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The development of best practice in breaking bad news to patients

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The Department of Health requires that patients’ spiritual and cultural needs are provided for (DoH, 2000a; 2000b; 1994). And there can be few tasks that a health care practitioner has to undertake that impact more upon patients and their relatives, than that of breaking bad news. The level of skill with which this task is carried out will often make a huge difference to the way that patients and their families come to terms with, and continue to handle, their situation.

Abstract

VOL: 100, ISSUE: 15, PAGE NO: 28

David Lomas, is chaplain and head of department, Department of Pastoral and Spiritual Care;

Jonathon Timmins, is chaplain;Brian Harley, is chaplain;Angela Mates, is chaplains’ aide; all at the pastoral care team, United Lincolnshire Hospitals NHS Trust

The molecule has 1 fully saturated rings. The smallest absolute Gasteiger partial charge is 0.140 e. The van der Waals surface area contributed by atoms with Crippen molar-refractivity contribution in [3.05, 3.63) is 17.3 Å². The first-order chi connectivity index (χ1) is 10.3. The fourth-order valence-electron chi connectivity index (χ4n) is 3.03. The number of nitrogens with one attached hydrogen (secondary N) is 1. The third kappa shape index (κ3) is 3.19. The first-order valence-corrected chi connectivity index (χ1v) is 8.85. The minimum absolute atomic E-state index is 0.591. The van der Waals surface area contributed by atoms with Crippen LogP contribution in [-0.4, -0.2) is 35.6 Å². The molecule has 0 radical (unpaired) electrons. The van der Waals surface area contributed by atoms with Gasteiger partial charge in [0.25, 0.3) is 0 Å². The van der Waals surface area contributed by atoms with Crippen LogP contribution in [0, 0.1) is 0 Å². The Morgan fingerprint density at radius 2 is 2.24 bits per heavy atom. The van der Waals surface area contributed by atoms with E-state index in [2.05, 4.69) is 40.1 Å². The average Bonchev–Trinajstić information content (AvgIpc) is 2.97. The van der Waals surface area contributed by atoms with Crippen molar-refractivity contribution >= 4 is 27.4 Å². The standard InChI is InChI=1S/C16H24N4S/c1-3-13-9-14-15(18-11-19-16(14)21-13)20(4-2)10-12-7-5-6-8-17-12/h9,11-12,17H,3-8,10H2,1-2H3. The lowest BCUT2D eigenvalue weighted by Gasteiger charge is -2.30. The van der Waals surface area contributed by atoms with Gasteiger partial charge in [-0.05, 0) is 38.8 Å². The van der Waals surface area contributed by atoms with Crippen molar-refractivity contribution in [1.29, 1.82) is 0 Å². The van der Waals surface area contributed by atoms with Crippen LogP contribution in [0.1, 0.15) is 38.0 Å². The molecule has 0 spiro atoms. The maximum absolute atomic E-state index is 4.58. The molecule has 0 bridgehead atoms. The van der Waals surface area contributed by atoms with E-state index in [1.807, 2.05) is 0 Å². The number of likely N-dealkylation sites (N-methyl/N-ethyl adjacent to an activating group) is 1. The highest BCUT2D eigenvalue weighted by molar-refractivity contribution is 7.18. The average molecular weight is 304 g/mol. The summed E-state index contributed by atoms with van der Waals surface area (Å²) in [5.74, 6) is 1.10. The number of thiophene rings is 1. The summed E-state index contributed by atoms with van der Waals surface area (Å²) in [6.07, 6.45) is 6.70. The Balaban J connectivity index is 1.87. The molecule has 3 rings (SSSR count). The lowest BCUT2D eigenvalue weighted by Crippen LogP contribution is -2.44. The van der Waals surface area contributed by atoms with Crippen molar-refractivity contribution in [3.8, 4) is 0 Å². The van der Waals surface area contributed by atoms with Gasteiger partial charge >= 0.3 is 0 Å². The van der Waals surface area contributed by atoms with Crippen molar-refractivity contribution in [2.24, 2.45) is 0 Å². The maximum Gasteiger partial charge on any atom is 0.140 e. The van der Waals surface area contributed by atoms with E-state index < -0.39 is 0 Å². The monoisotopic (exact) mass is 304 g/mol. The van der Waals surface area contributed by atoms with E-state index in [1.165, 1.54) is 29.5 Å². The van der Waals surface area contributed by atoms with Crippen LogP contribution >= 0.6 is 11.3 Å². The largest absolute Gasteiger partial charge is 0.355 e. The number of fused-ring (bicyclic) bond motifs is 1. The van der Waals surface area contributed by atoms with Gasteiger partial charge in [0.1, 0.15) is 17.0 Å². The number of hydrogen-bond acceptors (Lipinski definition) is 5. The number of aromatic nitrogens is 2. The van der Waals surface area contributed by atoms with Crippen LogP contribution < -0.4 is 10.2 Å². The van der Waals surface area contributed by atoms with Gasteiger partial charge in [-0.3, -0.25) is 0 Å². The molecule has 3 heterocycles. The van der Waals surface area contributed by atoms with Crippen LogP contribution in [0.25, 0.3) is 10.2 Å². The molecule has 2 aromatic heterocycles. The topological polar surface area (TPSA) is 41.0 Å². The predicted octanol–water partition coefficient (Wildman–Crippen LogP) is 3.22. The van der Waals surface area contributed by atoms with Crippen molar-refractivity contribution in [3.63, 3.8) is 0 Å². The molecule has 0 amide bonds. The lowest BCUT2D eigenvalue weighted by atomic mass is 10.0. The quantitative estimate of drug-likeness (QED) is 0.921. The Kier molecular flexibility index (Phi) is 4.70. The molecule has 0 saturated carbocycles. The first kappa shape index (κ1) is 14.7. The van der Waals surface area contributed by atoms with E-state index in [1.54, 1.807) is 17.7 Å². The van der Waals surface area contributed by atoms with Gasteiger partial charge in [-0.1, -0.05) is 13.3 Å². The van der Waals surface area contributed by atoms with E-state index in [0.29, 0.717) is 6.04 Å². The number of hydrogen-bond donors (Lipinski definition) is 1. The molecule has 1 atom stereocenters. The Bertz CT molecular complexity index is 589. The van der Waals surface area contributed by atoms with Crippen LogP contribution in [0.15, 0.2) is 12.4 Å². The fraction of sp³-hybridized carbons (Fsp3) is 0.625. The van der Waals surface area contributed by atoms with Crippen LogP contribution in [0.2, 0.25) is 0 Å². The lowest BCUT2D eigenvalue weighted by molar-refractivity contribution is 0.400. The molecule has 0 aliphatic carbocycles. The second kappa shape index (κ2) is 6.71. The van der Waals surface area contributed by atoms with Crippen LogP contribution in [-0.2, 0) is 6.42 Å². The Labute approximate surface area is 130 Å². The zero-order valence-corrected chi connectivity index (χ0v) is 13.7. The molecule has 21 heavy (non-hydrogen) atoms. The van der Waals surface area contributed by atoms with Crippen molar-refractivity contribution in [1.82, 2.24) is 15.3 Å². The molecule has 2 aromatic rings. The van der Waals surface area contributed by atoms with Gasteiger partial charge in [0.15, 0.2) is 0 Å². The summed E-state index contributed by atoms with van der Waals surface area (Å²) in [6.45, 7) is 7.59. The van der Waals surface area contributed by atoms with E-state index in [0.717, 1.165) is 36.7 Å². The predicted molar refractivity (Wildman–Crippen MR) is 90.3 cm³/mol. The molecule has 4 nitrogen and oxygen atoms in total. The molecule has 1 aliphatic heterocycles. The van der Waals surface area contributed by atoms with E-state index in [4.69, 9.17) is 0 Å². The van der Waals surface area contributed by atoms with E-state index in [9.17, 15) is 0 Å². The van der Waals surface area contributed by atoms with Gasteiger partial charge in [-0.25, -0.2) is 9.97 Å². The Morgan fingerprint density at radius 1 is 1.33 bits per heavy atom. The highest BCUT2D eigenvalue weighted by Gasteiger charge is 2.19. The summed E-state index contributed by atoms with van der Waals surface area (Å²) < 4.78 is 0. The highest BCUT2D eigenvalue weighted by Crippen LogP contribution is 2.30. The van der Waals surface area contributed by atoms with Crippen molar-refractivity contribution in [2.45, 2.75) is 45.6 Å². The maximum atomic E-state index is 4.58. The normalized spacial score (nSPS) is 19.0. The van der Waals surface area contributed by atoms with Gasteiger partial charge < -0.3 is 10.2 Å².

The Department of Health requires that patients’ spiritual and cultural needs are provided for (DoH, 2000a; 2000b; 1994). And there can be few tasks that a health care practitioner has to undertake that impact more upon patients and their relatives, than that of breaking bad news. The level of skill with which this task is carried out will often make a huge difference to the way that patients and their families come to terms with, and continue to handle, their situation. 

Within the United Lincolnshire Hospitals NHS Trust, a working group comprising nurses, a clinician, patients, relatives, patients’ representatives, a chaplain and other health care professionals, was established to produce a document giving guidelines for best practice in breaking bad news. A document was designed as a tool to improve the way in which this important task is carried out. These guidelines are placed on every ward and patient-focused area, making the information readily and widely available for those who need to use it.

There are a number of factors that should be considered when breaking bad news:

- The people involved;

- The communication process;

- The environment.

These factors can be examined under four stages, which progress from stage 1 ‘inappropriate’ through to stage 4 ‘best practice’. We believe that this approach can help to promote best practice.

The people involved